L:

But during that time span, like my late teen years to coming into like my early and mid twenties I would talk to people older than me about just processing how I felt about all that and they'd be like, oh, that's just dating, that's how dating works. That's how dating works before you get into a relationship. Interestingly enough, in the LGBTQ plus oriented community and at the time I was kind of more connected to queer men that was very much how that community still functioned at the time. It tended often towards a lot of partying and promiscuity until you got locked down into your one serious relationship.

Carrie Jeroslow:

So interesting the words you used. Locked down, yeah.

L:

Yeah, Locked into locked into yeah but yeah and that's not to say that there wasn't other stuff going on beneath the surface, and certainly in this day and age, in the LGBTQ plus community, things have relaxed quite a bit. But it's important to remind your listeners who might not be familiar with this the LGBTQ community at that time, early 2000s, was still very scrutinized from the outside. There was still a lot of policing from the outside in some ways, a lot of tokenization, a lot of heteronormative pressure. That was stuff that I'll say our community was working through.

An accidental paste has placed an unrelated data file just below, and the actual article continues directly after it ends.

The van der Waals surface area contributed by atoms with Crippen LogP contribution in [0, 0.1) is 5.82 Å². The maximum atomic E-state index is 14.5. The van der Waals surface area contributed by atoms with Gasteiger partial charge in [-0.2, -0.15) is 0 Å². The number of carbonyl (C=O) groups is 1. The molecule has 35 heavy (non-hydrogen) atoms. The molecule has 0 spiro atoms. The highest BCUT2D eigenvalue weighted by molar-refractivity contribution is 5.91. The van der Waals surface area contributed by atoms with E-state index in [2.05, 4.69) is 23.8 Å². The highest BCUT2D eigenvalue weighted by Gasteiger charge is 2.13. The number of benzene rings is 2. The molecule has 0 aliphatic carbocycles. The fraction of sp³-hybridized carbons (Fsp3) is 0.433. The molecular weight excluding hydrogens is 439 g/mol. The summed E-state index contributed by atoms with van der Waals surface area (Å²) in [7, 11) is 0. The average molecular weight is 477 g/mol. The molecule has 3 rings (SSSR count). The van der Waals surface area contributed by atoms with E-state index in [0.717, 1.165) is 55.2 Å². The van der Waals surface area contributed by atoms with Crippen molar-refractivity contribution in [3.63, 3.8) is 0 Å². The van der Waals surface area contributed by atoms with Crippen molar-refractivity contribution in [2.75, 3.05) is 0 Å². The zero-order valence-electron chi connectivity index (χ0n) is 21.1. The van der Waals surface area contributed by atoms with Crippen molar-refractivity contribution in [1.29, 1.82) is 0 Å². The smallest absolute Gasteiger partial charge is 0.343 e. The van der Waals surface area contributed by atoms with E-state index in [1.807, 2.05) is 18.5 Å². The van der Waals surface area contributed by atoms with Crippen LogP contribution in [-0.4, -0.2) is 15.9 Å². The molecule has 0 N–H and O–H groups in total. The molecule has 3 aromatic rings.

Carrie Jeroslow:

It seems to me that this relationship, diversity or diverse relationships is following in the footsteps of the LGBTQ plus community in terms of social scrutiny, pressure, the fear of coming out. I'm seeing similarities between the two. When you just expressed what that was like for you in the early 2000s, it seems almost like that is what the path of relationship diversity, polyamory, consensual nominogamy, swinging all of that BDSM, kink it's all kind of going through that pathway into hopefully the light, hopefully the acceptance. Do you find that at all?

L: